DVD & Digital

Film review: Walk Like a Panther


Writer and director Dan Cadan reminisces about the golden age of British wrestling with his feature debut Walk Like a Panther, a so-called comedy set in Yorkshire. Mark Bolton (Stephen Graham) is the cheeky-chappy landlord of The Half Nelson, the local drinking den frequented by a group of former grapplers known as the Panthers. When the beloved pub’s future is threatened by devilish developer Paul Peterson (Stephen Tompkinson), Mark turns to his dad Trevor (Dave Johns) and the rest of the gang to save the day.

The jam-packed cast is mostly made up from faces of British soaps and sitcoms, and the narrative hops between flimsy subplots in a structure that resembles a sub-par sketch show. The film clearly doesn’t take itself seriously and is self-deprecating in its attempts at humour, but laughter is required to pull off parody, and there is very little to laugh about. The script is riddled with cringeworthy cliché, and the plot is preposterously poor.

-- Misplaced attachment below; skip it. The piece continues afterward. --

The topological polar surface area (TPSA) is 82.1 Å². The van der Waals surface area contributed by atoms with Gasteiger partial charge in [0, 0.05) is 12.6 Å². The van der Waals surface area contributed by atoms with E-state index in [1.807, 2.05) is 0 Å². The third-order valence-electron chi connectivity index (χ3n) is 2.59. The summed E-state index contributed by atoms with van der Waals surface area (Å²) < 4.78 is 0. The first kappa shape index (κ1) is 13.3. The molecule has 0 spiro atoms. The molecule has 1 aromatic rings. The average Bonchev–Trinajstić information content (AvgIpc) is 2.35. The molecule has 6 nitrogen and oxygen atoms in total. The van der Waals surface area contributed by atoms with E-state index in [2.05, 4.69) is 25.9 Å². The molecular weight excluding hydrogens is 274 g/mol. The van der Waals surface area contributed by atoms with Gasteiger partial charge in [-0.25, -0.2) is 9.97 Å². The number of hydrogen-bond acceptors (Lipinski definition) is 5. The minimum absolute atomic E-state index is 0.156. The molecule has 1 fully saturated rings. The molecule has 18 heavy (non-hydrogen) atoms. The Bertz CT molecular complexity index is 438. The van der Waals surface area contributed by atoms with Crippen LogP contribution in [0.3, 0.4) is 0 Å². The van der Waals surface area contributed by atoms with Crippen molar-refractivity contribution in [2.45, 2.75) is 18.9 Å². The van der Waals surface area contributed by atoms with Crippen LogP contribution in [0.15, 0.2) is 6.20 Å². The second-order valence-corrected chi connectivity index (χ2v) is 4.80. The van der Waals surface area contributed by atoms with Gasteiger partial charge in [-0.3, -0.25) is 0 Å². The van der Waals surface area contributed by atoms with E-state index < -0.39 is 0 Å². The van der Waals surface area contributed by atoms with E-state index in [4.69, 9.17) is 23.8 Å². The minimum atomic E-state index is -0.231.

Walk Like a Panther aims for the feel-good heights of plucky underdog movies such as The Full Monty and Brassed Off in its celebration of the country’s culture, but this is a lazy cheap shot to cinema. The bright-coloured fun of the subject matter lends itself to light-hearted entertainment, but this story nearly bored me into submission. In this wrestling encounter, the only real damage inflicted is to the reputations of everyone involved.



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